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  • Elite-Mass Relationship in Hong Kong

Elite-Mass Relationship in Hong Kong

A Look into the Perception of Local Level Political Representatives

Ernest Wing-tak Chui

English , 1993/01 HKIAPS, Occasional Paper Series Hong Kong Institute of Asia-Pacific Studies, CUHK

Tags: Hong Kong Studies, Politics

215 x 140 mm , 47pp ISBN / ISSN : 978-962-441-024-2

  • US$4.50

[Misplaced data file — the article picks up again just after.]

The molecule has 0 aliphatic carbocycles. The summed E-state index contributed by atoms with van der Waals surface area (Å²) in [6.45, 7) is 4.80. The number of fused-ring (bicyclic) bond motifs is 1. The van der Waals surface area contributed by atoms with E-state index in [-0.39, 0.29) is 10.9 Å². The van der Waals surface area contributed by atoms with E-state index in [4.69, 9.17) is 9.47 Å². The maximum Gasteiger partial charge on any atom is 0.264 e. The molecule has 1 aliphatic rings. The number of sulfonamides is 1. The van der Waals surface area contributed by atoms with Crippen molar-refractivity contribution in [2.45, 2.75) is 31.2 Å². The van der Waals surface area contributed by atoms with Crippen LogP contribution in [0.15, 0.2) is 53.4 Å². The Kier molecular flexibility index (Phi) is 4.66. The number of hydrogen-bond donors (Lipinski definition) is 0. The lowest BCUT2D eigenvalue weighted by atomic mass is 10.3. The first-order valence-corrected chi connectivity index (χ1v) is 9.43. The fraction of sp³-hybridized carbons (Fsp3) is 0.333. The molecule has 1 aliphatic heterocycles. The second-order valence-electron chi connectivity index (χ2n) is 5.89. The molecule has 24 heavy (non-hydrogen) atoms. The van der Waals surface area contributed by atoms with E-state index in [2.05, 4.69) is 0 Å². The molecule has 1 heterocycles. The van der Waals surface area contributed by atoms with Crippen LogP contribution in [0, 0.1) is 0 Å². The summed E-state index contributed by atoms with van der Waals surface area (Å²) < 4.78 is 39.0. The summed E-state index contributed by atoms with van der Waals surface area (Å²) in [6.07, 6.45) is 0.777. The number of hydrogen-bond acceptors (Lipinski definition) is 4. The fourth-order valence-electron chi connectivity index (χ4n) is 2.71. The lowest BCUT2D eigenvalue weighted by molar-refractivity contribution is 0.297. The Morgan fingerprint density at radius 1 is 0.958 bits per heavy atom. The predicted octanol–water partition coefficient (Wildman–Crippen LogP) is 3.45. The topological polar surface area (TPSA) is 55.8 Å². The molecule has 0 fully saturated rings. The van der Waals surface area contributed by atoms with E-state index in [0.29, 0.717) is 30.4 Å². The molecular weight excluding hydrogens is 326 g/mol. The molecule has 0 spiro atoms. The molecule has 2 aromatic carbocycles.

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The very basis of modern representative democracy is the viable relationship between the masses and their political representatives, in the true reflection and articulation of the public will. Hong Kong presents a peculiar case whereby career bureaucrats dominate the government administration, and the political representatives are not vested with the political authority comparable to their western counterparts'. In the final analysis, the "elite group" in the local context is constituted by the career bureaucrats and the political representatives who are in the ascendancy. The present study, by employing survey research, attempts to explore the perception of the political representatives at the local district and municipal levels of the government consultative machinery, on the issue of elite-mass relationship. It was found that these "representatives" were generally having a negative evaluation of citizens' competency. They tended to adopt an elitist orientation in their role-perception. Yet, they also experienced a sense of incompetence relative to the government officials, which aptly reflects the political reality of Hong Kong. There also appeared to be a significant divergence of opinion on a number of issues between the elected and non-elected representatives. Nonetheless, these representatives could still manage to maintain contact with the citizens. Those who were relatively younger, who had political group affiliations, and who intended to stand for re-election in the 1991 elections, were more prone to have better performance in the aspect of elite-mass contact. The paper raises a number of issues for further investigation. In view of building up representative democratic system in the local context, a re-orientation of the political elites' perception is warranted to substantiate a more viable elite-mass relationship. Civic competence on the part of the citizens should be enhanced. However, the repercussion of the development of representative democracy, that of the possible frustration of civil service morale, should also be attended to. Furthermore, the possible role of the emerging political groups can aid in the process of building up elite-mass linkage. Finally, the issue of institutional reconfiguration should deserve special attention, in order to provide the elite-mass relationship with a solid foundation.

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